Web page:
Alicia has known Kai since they went to high school together, and she’s known Gabe for years, as they “were all dharma brats together.” They started to share with her their plans for the journal while she was completing art school at the Rhode Island School of Design. They found they had similar ideas about how a vehicle like this could fit in and contribute to Shambhala culture, and draw together a wide range of thought and expression. “Their passion and drive have just continued on and on. We’re all so young, you could expect that an idea like this could just fizzle out.” But Alicia found a great opportunity as Creative Director as she was finishing school. “I couldn’t be happier.”

HGayley IllustrationAlicia relates how she developed the journal’s logo graphic — the arrow depicted echoes a traditional Tibetan style: “I wanted that graphic to hold a sense of lineage, honoring Shambhala’s traditional roots as well as the direction of the Sakyong’s teaching.” She felt it was also important to establish a graphic feel that is distinct from the style used in the illustrations she creates for the articles. “In that way, the illustrations can be freer to communicate the content. I really appreciated the opportunity to immerse myself in the content of the articles and translate that into images that can make the concepts more understandable.”

A printmaker, Alicia hopes to find a way to incorporate her medium more into future editions of the journal, with which she will be able to develop more of a tactile feel to the presentation. “The Arrow can be not only a hub for fascinating articles, but perhaps also a hub for visual arts in Shambhala. Anything is possible with this journal.”

On the editorial side, the experience of working with authors has proved to be new and exciting territory for both the Founding Editors. Kai says, “Learning to be editors has been interesting — the idea of editing becoming a conversation, a shared inquiry about content.” Gabe adds that it is fascinating to see how different people tie ideas and concepts together. “Having the opportunity to engage intellectually with the content, and trace the intersections of Shambhala view with other modes of thought and philosophies — it’s an honor to do that.”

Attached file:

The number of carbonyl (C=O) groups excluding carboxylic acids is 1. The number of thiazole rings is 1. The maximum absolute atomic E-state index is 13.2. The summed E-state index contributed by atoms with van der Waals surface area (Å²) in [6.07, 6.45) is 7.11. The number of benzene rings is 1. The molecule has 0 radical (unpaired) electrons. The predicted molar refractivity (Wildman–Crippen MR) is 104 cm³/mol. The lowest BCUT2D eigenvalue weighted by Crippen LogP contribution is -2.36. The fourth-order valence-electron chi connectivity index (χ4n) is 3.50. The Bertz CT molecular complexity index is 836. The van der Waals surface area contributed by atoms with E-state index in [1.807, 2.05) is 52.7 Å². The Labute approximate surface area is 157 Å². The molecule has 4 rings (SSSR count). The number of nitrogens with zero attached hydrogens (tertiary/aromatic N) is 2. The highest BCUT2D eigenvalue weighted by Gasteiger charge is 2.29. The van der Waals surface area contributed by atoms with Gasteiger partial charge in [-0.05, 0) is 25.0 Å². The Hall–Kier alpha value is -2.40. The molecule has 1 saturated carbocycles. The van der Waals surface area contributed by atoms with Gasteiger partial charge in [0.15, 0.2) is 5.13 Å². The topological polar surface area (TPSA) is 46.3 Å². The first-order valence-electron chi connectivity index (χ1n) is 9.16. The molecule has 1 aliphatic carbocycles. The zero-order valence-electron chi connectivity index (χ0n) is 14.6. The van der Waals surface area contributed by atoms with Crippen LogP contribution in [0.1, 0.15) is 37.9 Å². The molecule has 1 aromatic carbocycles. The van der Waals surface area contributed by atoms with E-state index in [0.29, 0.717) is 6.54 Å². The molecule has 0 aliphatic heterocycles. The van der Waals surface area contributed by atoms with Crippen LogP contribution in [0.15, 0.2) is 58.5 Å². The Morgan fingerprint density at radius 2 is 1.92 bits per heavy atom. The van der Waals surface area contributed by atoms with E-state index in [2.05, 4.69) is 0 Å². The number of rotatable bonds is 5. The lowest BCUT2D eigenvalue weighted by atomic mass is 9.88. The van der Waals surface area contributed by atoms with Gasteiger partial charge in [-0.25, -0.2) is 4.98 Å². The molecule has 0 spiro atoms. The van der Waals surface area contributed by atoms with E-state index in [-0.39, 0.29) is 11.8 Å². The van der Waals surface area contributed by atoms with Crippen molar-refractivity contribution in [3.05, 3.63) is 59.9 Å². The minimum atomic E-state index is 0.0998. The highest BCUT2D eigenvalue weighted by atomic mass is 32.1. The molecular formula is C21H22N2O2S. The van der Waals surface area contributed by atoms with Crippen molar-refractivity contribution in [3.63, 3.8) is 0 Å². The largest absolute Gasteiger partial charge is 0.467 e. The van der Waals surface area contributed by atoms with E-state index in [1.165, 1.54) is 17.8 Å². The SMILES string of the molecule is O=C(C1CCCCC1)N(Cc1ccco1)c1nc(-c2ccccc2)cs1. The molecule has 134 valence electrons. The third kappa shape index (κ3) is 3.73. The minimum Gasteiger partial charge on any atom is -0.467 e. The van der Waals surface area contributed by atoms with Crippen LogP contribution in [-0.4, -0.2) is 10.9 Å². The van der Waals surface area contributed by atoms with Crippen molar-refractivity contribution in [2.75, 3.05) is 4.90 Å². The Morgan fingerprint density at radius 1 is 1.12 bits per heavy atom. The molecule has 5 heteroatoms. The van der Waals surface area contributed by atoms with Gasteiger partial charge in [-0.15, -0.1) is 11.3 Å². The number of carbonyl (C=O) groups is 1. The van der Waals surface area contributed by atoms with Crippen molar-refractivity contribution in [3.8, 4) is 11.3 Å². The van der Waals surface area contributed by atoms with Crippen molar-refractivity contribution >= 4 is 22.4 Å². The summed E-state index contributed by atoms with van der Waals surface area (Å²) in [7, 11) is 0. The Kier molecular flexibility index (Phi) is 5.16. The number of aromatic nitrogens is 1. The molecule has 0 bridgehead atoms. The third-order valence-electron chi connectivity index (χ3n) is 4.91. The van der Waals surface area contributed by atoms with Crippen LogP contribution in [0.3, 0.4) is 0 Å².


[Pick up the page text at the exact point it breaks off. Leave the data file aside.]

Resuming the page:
Illustration by Alicia BrownBesides the adventure of becoming editors, Kai and Gabe are now focusing on increasing their facility with Adobe InDesign© and mastering Web analytics. They view the recent launch as a “rolling start” for The Arrow, and envision publishing another collection in September, making two for 2014, which they plan to publish as an anthology in e-book form. They are exploring ways to involve readers in the conversation through letters to the editor, as well as in-person salons at local Shambhala Centers. The Arrow will appear quarterly in 2015, and e-book subscriptions will be offered.

To view the website, please click here: www.arrow-journal.org/

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2 responses to “ Launching The Arrow ”
  1. Thank you for writing this Jayne!

  2. There is also strength is treating women with respect.